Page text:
"Alone, again" among published reviews, the NYSun's Nordlinger says of Gergiev's work:
Oh, nu-uh. Agree that he's inconsistent, but this Onegin is among his best outings at the Met, in my opinion. I didn't care for his Parsifal (heavy-handed) and Walküre (showy, superficial), and his Traviata varied from evening to evening; however, his Mazeppa and War and Peace were distinguished, and his Salome was appropriately crude and bombastic. Now he creates an intensely personal and nuanced Eugene Onegin with an epic arch. The Letter Scene is particularly surprising: at times slower and more quiet than any I've heard on records, it worked to bring another dramatic focal point to balance the larger darkness (Onegin's internal turmoil). The deeply romantic phrases that echo throughout the rest of the opera take you back to this luminous scene. It helped immeasurably to have a committed singer like Renee Fleming (effective chest, buttery top notes, huge lungs, accomplished stage deportment) and an austere, semi-abstract production, whose magnificent depth and volume reminded me of that feeling from many years ago, alone in my room and the immense universe, in first love.Our conductor for the evening was Valery Gergiev, music director to the world, it seems. And he did not have his best outing — far from it. Much of the performance was sloppy and awkward, and the choruses were a particular surprise: They should be compact, stirring, and even thrilling. Instead, they were more like perfunctory.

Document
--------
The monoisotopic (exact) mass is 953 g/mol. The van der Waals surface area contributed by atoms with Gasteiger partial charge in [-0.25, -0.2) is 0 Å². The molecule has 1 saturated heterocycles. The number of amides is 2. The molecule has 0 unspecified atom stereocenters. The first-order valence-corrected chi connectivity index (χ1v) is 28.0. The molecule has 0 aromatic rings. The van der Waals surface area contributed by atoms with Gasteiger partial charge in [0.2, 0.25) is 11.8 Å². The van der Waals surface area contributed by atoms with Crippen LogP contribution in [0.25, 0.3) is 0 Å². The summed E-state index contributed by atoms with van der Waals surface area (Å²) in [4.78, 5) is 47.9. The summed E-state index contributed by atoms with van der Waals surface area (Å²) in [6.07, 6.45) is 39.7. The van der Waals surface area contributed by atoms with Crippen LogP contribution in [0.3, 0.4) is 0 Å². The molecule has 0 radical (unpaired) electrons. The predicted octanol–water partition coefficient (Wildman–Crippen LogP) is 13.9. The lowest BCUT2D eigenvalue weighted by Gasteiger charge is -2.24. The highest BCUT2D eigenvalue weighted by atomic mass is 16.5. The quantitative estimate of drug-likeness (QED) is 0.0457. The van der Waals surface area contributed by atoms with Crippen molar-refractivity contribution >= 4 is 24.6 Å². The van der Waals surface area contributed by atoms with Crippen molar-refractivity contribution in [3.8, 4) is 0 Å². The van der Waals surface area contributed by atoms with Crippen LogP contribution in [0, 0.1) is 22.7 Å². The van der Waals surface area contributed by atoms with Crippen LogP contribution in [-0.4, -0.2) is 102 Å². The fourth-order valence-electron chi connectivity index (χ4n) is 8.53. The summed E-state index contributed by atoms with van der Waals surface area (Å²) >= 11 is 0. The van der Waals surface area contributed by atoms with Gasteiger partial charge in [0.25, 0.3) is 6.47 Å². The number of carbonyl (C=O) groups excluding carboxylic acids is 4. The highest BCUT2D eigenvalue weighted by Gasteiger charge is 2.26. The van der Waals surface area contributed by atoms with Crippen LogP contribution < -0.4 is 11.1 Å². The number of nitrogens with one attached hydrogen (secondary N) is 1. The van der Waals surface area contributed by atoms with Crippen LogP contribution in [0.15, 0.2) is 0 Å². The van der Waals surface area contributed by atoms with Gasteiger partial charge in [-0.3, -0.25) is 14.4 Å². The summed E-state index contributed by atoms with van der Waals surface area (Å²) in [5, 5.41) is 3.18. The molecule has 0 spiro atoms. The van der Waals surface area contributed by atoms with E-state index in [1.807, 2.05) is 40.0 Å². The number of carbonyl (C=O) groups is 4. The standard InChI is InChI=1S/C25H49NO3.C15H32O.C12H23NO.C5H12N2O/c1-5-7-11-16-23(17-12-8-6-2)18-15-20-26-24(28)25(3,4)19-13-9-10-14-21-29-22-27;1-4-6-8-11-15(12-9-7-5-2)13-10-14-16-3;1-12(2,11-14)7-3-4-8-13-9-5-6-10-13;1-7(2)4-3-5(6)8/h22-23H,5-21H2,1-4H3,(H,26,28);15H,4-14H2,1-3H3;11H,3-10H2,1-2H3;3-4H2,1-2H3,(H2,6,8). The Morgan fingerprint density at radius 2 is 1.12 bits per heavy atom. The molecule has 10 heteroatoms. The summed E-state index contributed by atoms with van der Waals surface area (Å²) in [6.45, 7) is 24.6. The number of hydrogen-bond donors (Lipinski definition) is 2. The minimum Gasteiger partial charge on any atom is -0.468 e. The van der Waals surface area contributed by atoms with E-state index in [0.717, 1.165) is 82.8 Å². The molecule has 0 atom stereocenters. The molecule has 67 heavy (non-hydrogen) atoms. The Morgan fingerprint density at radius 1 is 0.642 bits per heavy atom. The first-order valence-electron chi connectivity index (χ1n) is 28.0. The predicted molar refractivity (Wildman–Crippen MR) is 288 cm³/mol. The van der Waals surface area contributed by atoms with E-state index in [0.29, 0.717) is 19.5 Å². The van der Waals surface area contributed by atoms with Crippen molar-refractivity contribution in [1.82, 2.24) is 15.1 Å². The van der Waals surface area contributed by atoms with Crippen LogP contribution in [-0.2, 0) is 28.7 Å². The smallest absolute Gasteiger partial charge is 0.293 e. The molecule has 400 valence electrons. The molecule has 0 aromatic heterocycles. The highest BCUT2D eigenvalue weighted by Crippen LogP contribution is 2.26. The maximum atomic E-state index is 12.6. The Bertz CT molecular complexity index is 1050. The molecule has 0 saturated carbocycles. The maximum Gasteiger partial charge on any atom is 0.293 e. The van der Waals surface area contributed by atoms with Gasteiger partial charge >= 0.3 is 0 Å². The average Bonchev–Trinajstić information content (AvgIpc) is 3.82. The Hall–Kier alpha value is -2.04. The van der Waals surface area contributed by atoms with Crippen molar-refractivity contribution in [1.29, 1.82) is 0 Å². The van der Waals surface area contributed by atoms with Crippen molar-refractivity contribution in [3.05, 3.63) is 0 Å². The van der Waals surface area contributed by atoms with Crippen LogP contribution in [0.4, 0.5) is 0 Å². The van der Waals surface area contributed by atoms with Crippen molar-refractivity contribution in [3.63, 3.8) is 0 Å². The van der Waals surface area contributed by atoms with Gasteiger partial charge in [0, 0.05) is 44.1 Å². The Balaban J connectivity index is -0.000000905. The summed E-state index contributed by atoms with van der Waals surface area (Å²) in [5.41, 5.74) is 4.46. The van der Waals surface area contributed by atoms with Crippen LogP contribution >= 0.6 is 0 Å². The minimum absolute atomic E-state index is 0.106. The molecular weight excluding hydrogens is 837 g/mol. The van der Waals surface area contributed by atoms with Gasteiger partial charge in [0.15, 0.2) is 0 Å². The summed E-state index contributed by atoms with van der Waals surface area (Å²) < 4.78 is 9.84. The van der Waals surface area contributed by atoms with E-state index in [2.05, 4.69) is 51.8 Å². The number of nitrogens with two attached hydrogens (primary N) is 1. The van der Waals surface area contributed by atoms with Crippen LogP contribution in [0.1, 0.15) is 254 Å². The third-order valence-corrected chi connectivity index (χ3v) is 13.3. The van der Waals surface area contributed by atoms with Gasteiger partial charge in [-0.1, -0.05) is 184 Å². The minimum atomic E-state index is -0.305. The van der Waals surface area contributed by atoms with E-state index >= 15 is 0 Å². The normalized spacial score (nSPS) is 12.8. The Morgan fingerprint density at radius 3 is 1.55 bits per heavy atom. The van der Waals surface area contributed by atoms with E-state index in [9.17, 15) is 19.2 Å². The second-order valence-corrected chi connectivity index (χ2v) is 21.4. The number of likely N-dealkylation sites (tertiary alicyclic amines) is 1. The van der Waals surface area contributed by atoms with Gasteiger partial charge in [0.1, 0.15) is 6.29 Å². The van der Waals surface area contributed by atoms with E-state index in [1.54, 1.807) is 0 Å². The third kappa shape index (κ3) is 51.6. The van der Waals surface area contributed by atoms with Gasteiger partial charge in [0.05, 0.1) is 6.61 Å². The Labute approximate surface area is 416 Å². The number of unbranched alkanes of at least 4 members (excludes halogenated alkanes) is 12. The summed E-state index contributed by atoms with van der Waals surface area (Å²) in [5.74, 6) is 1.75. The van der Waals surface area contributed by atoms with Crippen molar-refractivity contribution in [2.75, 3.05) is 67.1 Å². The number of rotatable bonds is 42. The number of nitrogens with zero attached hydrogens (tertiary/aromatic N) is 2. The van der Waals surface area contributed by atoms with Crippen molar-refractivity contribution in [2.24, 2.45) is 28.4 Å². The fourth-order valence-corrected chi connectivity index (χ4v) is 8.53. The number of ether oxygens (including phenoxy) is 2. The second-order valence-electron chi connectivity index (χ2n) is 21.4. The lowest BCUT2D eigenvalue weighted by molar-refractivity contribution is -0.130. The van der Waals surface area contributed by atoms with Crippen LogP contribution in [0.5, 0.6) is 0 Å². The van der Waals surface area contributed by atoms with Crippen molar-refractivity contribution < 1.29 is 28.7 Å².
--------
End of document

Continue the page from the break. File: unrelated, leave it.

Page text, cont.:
Mr. Gergiev can be the most exciting conductor around, as he has proven over and over. On a certain night last season, he made a lesser Tchaikovsky opera, "Mazeppa," absolutely gripping. But a curious indifference marred "Onegin." The dances were at one and the same time humdrum and super-fast.